In September, Apple ventured into the big-screen arena by releasing two new iPhones, the 4.7 inch iPhone 6 and the 5.5 inch iPhone 6 Plus. While the 4.7 inch iPhone 6 has a 38 per cent larger area than its predecessor the 5S, the 5.5 inch 6 Plus has an 88 per cent larger viewing area than the previous model.

In 2010, the late Steve Jobs famously stated that “no one is ever going to buy a big phone”. He seemed adamant that the size of the iPhone’s screen was perfect, since it was the maximum width a screen could be and be comfortable to hold while typing one-handed. Steve Jobs wasn’t wrong about screen sizes: A iPhone 6 and 6 plus is just the ultimate culmination of his vision that the iPhone would become the most important computer in our lives.

The real reason people are gravitating to larger smartphones now is that the smartphone has become our primary computer. As Ben Taylor from PC World writes “As smartphones become our primary devices, doing the jobs once held by computers and even televisions, we need a product that can change, like a chameleon, to serve all of these functions”.

Having owned the iPhone 6 plus for a month now, it has certainly impressed me and surpassed my expectations of what a great smartphone can do. Being a busy mother of two kids, the iPhone has certainly become my primary computer. From online banking, shopping, reading Quran etc, having a much larger screen has just made it easier and more accessible to do all these things. I will admit that having bought the very first iPhone in 2007, by importing it from the USA, I did become an iPhone fan as I witnessed how it started and revolutionised the concept of a smartphone. On light use the battery has lasted 48 hours which is brilliant coming from a iPhone 4S which gave up on me after half a day. I got a custom made wallet which can hold my cards and my iPhone by magnets from so despite the 6 plus being quite large I can easily carry it around. For people that need to put the phone in their pocket it might not be a good choice.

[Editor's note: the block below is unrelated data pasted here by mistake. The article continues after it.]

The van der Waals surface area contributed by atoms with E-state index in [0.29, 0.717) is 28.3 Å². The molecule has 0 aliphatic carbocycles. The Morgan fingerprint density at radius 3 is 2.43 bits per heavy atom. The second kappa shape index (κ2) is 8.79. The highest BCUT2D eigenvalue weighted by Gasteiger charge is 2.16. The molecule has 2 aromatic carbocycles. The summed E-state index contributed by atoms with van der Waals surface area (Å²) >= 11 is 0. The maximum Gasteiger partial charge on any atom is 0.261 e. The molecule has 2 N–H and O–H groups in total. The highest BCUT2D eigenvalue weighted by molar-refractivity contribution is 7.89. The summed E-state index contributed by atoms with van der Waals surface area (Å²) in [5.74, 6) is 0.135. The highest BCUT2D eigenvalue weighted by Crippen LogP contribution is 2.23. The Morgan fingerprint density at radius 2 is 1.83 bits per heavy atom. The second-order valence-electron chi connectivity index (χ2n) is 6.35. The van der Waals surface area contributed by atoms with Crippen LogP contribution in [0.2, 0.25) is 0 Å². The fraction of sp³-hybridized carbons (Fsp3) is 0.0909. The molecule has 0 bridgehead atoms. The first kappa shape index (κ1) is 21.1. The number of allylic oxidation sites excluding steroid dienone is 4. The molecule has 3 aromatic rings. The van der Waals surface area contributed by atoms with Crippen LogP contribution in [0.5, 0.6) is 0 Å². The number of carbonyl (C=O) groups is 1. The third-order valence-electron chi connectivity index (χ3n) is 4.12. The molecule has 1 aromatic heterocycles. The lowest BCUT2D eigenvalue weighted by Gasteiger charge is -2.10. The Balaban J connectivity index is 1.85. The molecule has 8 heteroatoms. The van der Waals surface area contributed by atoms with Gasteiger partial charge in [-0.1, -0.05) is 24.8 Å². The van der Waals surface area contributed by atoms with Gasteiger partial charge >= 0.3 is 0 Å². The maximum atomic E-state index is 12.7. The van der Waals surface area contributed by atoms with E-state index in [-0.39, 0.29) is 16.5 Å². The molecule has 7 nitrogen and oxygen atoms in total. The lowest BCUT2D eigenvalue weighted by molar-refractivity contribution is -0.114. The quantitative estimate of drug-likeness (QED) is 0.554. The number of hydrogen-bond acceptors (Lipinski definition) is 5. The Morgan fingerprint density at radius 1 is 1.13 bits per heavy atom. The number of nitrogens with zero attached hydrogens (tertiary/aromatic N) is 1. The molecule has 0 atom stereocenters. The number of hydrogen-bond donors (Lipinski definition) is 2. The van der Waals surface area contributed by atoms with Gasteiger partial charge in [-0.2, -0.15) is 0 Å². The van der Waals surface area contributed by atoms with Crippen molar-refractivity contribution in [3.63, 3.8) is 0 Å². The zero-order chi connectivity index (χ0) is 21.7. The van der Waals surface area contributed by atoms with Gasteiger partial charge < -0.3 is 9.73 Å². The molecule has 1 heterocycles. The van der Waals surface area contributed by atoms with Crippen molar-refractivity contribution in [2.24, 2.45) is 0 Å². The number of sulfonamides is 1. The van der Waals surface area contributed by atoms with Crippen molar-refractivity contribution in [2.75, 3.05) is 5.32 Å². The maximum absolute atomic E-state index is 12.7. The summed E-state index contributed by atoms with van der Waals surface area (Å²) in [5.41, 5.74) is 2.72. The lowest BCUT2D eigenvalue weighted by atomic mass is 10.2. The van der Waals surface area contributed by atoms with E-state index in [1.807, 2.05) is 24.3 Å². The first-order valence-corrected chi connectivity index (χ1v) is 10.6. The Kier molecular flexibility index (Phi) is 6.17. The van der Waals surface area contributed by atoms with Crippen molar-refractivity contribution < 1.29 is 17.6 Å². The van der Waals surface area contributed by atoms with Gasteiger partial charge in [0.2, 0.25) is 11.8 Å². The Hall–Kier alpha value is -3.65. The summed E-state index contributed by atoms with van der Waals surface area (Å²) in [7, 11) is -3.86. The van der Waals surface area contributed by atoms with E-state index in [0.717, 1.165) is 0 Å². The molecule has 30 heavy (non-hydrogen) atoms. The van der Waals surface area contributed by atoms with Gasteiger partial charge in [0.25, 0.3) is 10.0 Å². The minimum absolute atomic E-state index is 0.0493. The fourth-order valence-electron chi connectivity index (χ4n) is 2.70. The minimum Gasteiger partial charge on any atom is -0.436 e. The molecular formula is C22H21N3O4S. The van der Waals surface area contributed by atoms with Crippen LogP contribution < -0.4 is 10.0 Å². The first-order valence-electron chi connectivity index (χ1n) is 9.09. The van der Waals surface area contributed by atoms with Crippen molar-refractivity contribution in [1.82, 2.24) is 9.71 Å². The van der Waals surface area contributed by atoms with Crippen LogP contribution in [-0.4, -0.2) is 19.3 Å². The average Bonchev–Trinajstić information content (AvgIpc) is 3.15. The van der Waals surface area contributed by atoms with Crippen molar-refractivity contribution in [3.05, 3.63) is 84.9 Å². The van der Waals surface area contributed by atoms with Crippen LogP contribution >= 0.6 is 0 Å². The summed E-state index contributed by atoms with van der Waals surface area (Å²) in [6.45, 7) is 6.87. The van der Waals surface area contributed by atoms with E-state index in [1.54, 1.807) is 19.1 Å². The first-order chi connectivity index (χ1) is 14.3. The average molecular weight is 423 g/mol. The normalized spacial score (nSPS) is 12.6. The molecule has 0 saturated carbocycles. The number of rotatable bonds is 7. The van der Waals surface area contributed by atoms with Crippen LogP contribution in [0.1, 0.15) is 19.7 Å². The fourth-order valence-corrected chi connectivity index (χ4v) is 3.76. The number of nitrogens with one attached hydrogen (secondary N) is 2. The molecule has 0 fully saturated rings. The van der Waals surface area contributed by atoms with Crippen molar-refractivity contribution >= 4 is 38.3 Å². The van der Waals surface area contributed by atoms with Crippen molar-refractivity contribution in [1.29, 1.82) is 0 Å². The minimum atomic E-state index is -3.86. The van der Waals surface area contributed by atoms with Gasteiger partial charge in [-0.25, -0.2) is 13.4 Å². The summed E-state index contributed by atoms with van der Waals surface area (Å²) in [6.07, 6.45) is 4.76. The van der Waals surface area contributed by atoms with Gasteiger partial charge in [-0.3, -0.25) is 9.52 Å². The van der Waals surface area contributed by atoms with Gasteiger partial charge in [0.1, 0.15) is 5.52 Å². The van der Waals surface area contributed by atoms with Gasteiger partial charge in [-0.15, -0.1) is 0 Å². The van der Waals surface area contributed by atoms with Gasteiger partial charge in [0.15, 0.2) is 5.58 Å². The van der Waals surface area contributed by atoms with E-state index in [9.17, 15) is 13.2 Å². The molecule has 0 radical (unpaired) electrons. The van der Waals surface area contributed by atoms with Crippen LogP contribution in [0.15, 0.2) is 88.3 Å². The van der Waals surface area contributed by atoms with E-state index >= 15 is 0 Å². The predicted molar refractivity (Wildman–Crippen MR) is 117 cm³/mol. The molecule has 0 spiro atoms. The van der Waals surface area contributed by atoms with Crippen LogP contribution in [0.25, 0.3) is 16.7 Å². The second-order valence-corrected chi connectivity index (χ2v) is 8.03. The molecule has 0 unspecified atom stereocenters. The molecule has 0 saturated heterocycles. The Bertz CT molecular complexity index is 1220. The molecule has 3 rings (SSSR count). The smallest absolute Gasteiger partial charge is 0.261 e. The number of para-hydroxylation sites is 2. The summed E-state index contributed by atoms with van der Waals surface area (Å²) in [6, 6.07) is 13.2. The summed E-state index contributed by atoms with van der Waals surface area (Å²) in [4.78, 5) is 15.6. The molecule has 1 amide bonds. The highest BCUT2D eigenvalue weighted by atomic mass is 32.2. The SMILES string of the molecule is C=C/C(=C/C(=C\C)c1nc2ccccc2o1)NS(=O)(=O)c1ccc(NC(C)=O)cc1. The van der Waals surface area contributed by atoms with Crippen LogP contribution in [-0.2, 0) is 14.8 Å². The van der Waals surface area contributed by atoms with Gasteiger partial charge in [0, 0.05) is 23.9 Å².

With the splendid Retina HD display with a resolution of 1920 X 1080, glam new design, thin profile, improved battery life, better camera, faster performance, touch ID and the prospect of Apple Pay, this is the biggest leap forward yet in the world of smartphones.

Despite steep competition from Android, the iPhone is still popular with 10 million iPhones being sold in the launch weekend. For hard-core Android fans, well, there are Android phones that cost less, have higher-resolution screens (and screens even larger than the 6 Plus), boast better battery life, have removable SD card storage, and even removable batteries. And the Android camp has an all-new operating system, too, with Android 5.0 Lollipop. You won’t find any of these on an iPhone 6; you can’t have everything in Apple-land. That said, the larger screens of the new iPhones combined with iOS 8’s bevy of familiar customisation features make the 6/6 Plus the most attractive iPhone generation yet, and the most tempting to Android owners in years.